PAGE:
I’m back! Every set, I go over the top cards that pique my deckbuilding interest. The cards I focus on are good ones that fly a little below the radar. Sometimes I’m way off and the cards I pick are terrible. On the other hand, sometimes I’m right on the nose, and those cards end up being ridiculous hits.
What I try hardest to accomplish is to provide you guys with perspective on some cards that you might not have. Maybe you’ll see a card in a new light or discover an application you might not have thought of—if so, then I consider these articles a success.
If you’re looking for a list of the straight-up best Kaladesh cards, you’re in the wrong place. The following are what I perceive to be as some of the unsung heroes of the set that I would personally like to build around.
Without further ado… let’s begin!
8. Metalwork Colossus
I have a tendency to put a card that I really like, but that is also being widely discussed, at the top. This time it’s Metalwork Colossus. Not only is the Colossus super resilient and able to be brought back from the graveyard, but I can only assume we’re going to see multiple copies of these guys entering the battlefield for free at some point in the near future. I would definitely keep an eye on this beast (er, Construct), as it has “bomb” written all over it and it’s a card that only gets better the more artifacts are printed.
7. Scrapheap Scrounger
Despoiler of Souls was my preview card for Magic Origins. It wasn’t great, but it looked like it had potential, especially with devotion in Standard at the time. The card never saw much play, but Scrapheap Scrounger seems to get right what Despoiler got wrong.
For one, it has an additional toughness. Secondly, it’s significantly easier to cast. Thirdly, its ability is easier to activate, requiring only 1 black mana and 1 creature exiled. In fact this is a strict upgrade in many ways—but not entirely, since it’s an artifact, which leaves it open to a wider variety of removal. Despite that, its resiliency (I’m noticing a theme here) should definitely cause it to see some amount of play somewhere.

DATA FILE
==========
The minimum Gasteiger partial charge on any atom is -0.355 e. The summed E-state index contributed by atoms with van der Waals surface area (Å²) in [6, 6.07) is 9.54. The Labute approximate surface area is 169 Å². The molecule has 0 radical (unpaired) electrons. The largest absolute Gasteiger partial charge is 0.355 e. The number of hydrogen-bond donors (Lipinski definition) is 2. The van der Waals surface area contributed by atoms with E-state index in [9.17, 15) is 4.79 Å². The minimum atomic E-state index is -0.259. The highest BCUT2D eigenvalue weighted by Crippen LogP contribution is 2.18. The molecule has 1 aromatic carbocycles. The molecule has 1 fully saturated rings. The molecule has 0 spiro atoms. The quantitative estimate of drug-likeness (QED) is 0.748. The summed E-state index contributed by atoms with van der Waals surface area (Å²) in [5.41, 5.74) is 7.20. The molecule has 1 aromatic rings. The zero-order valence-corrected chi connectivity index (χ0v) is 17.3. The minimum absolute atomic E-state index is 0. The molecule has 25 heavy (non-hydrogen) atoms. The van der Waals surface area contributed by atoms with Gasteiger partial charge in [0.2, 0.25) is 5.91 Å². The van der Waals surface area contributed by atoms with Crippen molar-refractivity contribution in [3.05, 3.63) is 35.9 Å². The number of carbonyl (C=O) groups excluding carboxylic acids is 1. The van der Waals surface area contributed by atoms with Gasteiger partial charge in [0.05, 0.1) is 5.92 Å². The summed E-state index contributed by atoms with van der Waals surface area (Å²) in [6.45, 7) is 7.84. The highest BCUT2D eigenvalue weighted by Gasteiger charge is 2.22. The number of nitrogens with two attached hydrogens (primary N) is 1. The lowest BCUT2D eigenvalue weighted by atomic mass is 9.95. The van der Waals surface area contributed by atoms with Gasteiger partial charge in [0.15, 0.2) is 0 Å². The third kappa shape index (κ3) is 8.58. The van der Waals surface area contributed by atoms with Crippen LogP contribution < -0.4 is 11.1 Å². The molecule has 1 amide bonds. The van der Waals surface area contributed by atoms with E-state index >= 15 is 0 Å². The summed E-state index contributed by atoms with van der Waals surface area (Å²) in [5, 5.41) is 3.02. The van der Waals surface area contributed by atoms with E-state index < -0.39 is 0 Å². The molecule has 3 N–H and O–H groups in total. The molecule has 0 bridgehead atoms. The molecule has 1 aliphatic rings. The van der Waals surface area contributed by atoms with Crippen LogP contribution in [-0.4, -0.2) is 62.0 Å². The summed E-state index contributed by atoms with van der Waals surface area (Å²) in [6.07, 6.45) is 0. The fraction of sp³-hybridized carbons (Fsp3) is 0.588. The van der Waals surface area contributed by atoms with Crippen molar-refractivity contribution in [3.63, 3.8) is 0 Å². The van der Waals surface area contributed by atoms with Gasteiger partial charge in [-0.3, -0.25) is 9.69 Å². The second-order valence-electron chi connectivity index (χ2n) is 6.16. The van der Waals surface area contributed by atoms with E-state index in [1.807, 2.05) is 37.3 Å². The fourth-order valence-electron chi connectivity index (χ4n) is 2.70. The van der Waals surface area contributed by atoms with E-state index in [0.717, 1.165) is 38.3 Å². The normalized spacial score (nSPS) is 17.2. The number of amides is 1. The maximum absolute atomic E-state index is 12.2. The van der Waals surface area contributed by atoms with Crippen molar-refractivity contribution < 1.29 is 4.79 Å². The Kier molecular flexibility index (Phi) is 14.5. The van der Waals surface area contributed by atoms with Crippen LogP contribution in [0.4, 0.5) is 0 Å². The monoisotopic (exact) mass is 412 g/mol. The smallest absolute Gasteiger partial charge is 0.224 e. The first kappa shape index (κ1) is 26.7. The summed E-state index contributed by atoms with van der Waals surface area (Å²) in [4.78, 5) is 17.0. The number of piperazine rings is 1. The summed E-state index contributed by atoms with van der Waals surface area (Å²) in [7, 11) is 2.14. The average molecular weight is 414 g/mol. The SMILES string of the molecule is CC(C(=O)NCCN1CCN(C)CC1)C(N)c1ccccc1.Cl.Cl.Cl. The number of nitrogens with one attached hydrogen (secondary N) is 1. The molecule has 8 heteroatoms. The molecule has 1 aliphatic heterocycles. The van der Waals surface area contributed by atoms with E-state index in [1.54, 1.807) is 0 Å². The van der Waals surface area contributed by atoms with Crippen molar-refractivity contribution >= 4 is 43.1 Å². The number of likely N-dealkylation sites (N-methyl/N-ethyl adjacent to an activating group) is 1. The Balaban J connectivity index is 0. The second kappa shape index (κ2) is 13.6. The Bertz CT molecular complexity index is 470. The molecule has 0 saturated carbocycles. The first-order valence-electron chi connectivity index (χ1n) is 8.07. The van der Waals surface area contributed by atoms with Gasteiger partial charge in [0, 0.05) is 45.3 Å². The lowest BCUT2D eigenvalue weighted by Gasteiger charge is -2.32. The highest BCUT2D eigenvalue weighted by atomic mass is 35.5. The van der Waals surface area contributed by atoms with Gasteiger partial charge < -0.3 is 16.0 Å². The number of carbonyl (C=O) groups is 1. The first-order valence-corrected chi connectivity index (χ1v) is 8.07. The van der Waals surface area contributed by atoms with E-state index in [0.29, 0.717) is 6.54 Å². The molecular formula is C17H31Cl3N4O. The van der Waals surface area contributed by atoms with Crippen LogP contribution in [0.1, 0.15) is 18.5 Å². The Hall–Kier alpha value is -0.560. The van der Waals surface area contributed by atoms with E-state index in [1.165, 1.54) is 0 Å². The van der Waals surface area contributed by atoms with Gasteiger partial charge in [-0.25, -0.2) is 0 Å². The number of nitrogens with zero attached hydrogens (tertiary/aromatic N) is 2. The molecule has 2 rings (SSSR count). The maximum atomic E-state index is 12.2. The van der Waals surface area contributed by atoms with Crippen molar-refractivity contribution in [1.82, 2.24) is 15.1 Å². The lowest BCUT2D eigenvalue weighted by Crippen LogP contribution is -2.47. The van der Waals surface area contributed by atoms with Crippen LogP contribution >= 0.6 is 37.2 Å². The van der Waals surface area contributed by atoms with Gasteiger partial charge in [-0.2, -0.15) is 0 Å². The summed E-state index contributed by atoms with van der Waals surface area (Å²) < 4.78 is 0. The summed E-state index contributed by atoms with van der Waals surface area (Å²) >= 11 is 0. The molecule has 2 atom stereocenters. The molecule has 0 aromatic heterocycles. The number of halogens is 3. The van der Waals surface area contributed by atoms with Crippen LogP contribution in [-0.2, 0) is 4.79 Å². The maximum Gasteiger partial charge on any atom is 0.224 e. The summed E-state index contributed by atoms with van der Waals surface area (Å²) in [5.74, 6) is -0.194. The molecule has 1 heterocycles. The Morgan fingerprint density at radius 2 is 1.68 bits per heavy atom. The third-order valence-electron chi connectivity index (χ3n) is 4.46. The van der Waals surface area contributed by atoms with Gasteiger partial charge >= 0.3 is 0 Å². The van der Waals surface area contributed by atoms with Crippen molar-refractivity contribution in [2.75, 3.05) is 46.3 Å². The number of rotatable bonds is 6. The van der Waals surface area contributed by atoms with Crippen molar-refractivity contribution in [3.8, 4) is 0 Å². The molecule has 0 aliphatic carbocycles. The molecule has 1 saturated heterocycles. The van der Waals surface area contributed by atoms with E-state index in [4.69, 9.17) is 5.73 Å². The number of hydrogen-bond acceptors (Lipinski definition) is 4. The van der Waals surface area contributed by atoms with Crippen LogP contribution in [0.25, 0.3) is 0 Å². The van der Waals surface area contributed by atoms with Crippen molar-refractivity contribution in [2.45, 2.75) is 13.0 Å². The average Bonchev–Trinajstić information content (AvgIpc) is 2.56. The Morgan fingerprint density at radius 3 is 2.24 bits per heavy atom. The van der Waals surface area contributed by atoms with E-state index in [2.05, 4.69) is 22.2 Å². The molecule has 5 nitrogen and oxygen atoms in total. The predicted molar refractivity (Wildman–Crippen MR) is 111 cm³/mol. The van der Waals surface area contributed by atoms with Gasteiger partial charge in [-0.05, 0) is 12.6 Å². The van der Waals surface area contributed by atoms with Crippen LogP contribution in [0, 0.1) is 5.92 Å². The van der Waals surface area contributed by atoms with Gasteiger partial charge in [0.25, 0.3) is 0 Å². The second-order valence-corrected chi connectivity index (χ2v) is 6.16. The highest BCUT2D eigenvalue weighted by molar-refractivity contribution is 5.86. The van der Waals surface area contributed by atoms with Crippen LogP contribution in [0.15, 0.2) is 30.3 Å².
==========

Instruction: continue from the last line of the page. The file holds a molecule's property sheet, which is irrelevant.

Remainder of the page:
6. Aethersquall Ancient
Okay, sure, this one may be a bit of a stretch, but maybe not. For one, this is a huge 6/6 flyer for only 7 mana, which isn’t actually terrible. Another perk is that if you already have 8 energy lying around, you get to bounce everything else on the board for free. And if you don’t, then you’ll consistently accumulate 3 extra energy every single turn.
While I will be the first to admit that 8 energy is a lot to activate the Leviathan’s ability, this card does a lot and at reasonable rates. If there is a blue-based control deck in the format, I’m not completely opposed to playing a huge flyer with a built-in Evacuation.
5. Fateful Showdown
I think this card is actually a lot better than number 5—it just isn’t that “exciting.” This might be the perfect card for U/R Burn, a deck that had already received plenty of tools from Kaladesh. Being an instant and allowing you to cast this on your end step—after drawing your cards from Fevered Visions—to deal a ton of damage to your opponent could be game-winning, especially when they’re going to untap and take more damage from said Fevered Visions on their own turn.
If you manage to have cards like Fiery Temper or Alms of the Vein in hand to discard, things are looking even better. Considering this card could single-handedly manage to deal some 6 or 7 damage in a deck that already has a pretty easy time burning out their opponent, it seems like kind of a no-brainer.
4. Bristling Hydra